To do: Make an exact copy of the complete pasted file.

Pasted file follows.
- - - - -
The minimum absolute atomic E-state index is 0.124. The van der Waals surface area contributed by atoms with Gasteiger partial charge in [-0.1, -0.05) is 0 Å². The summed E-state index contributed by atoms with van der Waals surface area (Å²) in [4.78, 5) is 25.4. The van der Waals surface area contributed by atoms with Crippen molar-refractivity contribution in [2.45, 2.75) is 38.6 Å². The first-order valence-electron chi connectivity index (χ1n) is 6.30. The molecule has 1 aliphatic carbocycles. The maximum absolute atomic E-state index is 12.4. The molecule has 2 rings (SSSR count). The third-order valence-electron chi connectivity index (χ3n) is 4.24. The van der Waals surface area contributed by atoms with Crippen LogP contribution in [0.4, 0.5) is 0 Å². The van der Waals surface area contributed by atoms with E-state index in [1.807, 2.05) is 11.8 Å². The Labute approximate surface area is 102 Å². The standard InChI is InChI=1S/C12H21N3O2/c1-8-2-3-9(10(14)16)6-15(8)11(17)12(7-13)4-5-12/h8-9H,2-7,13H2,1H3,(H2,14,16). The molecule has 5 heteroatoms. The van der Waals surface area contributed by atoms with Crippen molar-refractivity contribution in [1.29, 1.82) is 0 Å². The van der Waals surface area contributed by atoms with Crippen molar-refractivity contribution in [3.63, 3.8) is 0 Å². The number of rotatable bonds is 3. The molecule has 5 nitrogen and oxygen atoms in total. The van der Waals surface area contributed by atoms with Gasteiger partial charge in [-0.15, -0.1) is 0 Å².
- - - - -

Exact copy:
The minimum absolute atomic E-state index is 0.124. The van der Waals surface area contributed by atoms with Gasteiger partial charge in [-0.1, -0.05) is 0 Å². The summed E-state index contributed by atoms with van der Waals surface area (Å²) in [4.78, 5) is 25.4. The van der Waals surface area contributed by atoms with Crippen molar-refractivity contribution in [2.45, 2.75) is 38.6 Å². The first-order valence-electron chi connectivity index (χ1n) is 6.30. The molecule has 1 aliphatic carbocycles. The maximum absolute atomic E-state index is 12.4. The molecule has 2 rings (SSSR count). The third-order valence-electron chi connectivity index (χ3n) is 4.24. The van der Waals surface area contributed by atoms with Crippen LogP contribution in [0.4, 0.5) is 0 Å². The van der Waals surface area contributed by atoms with E-state index in [1.807, 2.05) is 11.8 Å². The Labute approximate surface area is 102 Å². The standard InChI is InChI=1S/C12H21N3O2/c1-8-2-3-9(10(14)16)6-15(8)11(17)12(7-13)4-5-12/h8-9H,2-7,13H2,1H3,(H2,14,16). The molecule has 5 heteroatoms. The van der Waals surface area contributed by atoms with Crippen molar-refractivity contribution in [1.29, 1.82) is 0 Å². The van der Waals surface area contributed by atoms with Crippen molar-refractivity contribution in [3.63, 3.8) is 0 Å². The number of rotatable bonds is 3. The molecule has 5 nitrogen and oxygen atoms in total. The van der Waals surface area contributed by atoms with Gasteiger partial charge in [-0.15, -0.1) is 0 Å².